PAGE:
Background: Osteoarthritis is the most common form of joint disease and the leading cause of pain and disability in the elderly. S-Adenosylmethionine may be a viable treatment option but the evidence about its effectiveness and safety is equivocal.
Objectives: We set out to compare S-Adenosylmethionine (SAMe) with placebo or no specific intervention in terms of effects on pain and function and safety outcomes in patients with knee or hip osteoarthritis.
Search strategy: We searched CENTRAL, MEDLINE, EMBASE, CINAHL and PEDro up to 5 August 2008, checked conference proceedings and reference lists, and contacted authors.
Selection criteria: Randomised or quasi-randomised controlled trials that compared SAMe at any dosage and in any formulation with placebo or no intervention in patients with osteoarthritis of the knee or hip.
Data collection and analysis: Two independent authors extracted data using standardised forms. We contacted investigators to obtain missing outcome information. We calculated standardised mean differences (SMDs) for pain and function, and relative risks for safety outcomes. We combined trials using inverse-variance random-effects meta-analysis.
Main results: Four trials including 656 patients were included in the systematic review, all compared SAMe with placebo. The methodological quality and the quality of reporting were poor. For pain, the analysis indicated a small SMD of -0.17 (95% CI -0.34 to 0.01), corresponding to a difference in pain scores between SAMe and placebo of 0.4 cm on a 10 cm VAS, with no between trial heterogeneity (I(2) = 0). For function, the analysis suggested a SMD of 0.02 (95% CI -0.68 to 0.71) with a moderate degree of between-trial heterogeneity (I2 = 54%). The meta-analyses of the number of patients experiencing any adverse event, and withdrawals or drop-outs due to adverse events, resulted in relative risks of 1.27 (95% CI 0.94 to 1.71) and 0.94 (95% CI 0.48 to 1.86), respectively, but confidence intervals were wide and tests for overall effect were not significant. No trial provided information concerning the occurrence of serious adverse events.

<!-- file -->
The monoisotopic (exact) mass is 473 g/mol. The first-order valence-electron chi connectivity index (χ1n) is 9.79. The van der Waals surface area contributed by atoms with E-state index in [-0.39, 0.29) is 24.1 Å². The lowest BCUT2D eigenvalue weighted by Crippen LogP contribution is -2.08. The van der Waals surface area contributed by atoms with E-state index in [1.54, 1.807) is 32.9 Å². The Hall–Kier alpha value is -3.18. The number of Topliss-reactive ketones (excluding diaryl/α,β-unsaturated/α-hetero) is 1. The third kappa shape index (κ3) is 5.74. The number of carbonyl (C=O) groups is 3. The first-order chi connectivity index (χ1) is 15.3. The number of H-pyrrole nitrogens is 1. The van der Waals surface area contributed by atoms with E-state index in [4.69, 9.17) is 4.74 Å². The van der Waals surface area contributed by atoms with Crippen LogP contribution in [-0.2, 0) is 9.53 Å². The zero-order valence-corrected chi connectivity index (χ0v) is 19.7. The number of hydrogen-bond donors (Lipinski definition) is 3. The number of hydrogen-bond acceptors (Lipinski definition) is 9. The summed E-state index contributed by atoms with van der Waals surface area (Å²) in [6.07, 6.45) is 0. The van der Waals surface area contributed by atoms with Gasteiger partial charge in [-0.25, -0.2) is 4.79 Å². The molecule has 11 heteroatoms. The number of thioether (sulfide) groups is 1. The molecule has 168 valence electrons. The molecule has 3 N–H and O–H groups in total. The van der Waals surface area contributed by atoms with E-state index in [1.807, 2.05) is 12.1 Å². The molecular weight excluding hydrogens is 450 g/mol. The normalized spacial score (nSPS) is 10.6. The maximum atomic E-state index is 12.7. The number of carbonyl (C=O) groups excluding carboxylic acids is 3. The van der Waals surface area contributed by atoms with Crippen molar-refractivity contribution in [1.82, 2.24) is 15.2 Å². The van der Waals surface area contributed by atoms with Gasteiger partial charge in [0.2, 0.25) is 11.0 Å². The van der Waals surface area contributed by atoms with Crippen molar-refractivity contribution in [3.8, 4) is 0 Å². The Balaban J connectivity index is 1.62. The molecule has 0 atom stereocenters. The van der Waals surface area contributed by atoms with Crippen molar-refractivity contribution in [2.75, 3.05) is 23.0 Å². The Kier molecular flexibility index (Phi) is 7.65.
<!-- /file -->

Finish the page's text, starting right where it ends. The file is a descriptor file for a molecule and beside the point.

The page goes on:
Authors' conclusions: The current systematic review is inconclusive, hampered by the inclusion of mainly small trials of questionable quality. The effects of SAMe on both pain and function may be potentially clinically relevant and, although effects are expected to be small, deserve further clinical evaluation in adequately sized randomised, parallel-group trials in patients with knee or hip osteoarthritis. Meanwhile, routine use of SAMe should not be advised.